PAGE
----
The Ifugao Rice Terraces are classified as a Globally Important Agricultural Heritage System (GIAHS) and a UNESCO World Heritage Site.
Andy Zapanta Jr.
Rice terraces in critical state – FAO
Pia Lee-Brago (The Philippine Star) - December 12, 2019 - 12:00am

IFUGAO, Philippines — The Ifugao Rice Terraces are now in a critical stage of deterioration and do not allow the local communities to overcome the poverty line, according to the United Nations Food and Agricultural Organization (FAO).

The Ifugao Rice Terraces are classified as a Globally Important Agricultural Heritage System (GIAHS) and a UNESCO World Heritage Site.

The GIAHS is a program of the FAO, founded as a UN partnership initiative for sustainable development in 2002. It aims to identify, support and safeguard globally important agricultural heritage systems and their livelihoods, agricultural and associated biodiversity, knowledge systems, cultures and landscapes around the world.

The GIAHS sites are not living museums, but places where people practice “dynamic conservation.”

They retain the best of the past to build a sustainable future.

“The continued survival of the terraces is threatened by various factors such as environmental degradation, unregulated development and neglect brought about by urbanization and changing values,” the FAO said.

Over the last century, the Ifugao Rice Terraces had been self-sufficient in food, timber and water because of an organization of the landscape divided into five components, including woodlot and communal forest, swidden farms, rice terraces, settlement areas and water bodies, and irrigation systems.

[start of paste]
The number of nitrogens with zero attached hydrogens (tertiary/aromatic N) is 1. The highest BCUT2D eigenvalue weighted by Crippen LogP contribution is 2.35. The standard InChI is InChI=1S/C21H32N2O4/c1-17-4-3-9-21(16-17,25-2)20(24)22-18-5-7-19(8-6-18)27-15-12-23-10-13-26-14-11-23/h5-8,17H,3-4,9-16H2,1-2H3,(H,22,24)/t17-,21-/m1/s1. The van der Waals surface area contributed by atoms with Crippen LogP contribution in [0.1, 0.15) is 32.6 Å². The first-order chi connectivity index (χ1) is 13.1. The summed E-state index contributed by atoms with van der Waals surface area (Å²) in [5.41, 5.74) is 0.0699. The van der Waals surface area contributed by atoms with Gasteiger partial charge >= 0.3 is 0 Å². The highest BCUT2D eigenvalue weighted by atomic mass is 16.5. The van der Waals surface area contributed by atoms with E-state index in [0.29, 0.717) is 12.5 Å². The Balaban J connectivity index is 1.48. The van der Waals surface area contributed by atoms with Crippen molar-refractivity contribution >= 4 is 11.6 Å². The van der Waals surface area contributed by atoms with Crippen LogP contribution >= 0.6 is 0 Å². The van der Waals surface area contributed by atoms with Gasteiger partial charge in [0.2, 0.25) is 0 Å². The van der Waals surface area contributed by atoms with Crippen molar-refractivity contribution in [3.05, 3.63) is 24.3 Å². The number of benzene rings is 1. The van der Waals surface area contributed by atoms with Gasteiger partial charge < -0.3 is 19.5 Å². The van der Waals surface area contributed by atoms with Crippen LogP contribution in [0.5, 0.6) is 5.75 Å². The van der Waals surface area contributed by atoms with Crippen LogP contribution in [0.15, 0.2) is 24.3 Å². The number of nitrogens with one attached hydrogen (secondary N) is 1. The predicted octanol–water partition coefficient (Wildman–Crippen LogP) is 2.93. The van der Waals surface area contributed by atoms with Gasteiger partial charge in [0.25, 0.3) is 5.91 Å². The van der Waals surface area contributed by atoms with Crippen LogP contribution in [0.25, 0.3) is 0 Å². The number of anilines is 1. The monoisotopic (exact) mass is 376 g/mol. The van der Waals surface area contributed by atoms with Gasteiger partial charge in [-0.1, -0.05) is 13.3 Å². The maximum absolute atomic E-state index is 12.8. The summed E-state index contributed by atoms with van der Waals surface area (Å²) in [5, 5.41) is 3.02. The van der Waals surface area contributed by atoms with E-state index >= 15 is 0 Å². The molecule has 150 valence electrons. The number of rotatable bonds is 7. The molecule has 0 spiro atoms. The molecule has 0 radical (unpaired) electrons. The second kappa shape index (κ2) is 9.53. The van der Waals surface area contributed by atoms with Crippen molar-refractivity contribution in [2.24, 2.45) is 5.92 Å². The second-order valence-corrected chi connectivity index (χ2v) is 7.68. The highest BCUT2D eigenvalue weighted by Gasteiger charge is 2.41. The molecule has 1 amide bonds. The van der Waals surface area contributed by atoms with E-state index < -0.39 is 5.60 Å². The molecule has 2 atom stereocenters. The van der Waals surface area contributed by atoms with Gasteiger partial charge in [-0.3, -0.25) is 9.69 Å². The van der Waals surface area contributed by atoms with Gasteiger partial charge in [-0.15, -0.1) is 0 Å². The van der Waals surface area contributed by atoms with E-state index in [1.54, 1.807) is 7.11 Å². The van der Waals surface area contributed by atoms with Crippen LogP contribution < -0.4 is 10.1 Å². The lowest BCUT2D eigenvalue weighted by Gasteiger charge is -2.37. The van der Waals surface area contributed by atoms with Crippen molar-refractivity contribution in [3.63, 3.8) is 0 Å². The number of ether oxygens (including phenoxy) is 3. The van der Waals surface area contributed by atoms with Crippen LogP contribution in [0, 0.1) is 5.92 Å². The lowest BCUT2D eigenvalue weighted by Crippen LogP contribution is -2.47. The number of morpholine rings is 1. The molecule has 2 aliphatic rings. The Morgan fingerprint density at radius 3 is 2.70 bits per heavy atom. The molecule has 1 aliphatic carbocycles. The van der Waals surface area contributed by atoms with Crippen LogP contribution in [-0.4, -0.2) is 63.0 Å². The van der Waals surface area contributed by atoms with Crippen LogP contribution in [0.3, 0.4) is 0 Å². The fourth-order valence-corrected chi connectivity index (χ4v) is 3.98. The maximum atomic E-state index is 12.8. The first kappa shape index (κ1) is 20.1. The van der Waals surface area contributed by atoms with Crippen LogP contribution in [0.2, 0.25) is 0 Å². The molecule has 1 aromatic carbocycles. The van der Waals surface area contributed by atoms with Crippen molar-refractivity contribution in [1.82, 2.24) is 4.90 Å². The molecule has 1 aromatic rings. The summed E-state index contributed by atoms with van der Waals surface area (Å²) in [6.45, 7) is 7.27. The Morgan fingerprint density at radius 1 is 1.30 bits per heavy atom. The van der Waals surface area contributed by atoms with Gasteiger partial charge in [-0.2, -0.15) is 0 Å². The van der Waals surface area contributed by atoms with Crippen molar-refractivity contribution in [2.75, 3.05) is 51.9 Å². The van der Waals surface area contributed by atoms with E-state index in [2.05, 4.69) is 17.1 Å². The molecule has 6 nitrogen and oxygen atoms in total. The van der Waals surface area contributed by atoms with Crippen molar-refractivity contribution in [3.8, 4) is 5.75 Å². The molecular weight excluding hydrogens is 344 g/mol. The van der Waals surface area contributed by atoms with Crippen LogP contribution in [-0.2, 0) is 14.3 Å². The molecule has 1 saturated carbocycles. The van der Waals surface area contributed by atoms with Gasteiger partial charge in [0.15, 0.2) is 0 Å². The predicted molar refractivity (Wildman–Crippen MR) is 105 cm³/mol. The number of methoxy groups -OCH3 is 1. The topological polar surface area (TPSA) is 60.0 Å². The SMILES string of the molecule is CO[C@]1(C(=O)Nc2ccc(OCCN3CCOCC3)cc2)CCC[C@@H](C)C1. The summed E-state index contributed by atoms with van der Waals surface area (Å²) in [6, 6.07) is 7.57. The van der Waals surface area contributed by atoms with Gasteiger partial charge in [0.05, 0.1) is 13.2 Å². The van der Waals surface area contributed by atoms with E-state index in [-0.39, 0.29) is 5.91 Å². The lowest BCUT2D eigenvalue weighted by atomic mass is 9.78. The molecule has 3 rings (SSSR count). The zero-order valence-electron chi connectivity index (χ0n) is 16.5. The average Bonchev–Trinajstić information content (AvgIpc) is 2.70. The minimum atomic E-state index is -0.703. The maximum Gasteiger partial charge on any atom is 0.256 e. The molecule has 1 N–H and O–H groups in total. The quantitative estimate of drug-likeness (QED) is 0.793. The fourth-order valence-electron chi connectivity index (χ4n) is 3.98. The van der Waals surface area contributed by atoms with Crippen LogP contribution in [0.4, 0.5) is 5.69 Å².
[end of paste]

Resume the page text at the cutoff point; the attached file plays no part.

“This system is an example of adaptation of the local communities to the environment,” the agency said.

The Ifugao Rice Terraces have shaped a characteristic landscape in the mountains between 800 and 1,500 meters. They were previously forested areas while others were presumably grasslands. It is the availability of water, however, that dictates the Ifugaos to build terraces and allowed them to create this system.

Home to a remarkably sophisticated system of livelihood and landscape management, the terraces are fed by an ancient irrigation system from the rainforests above them.

The rice terraces, recognized as a UN Educational, Scientific and Cultural Organization World Heritage site since 1995, are a feat of engineering ingenuity carved into the mountains by ancestors of the indigenous people approximately 2,000 years ago.

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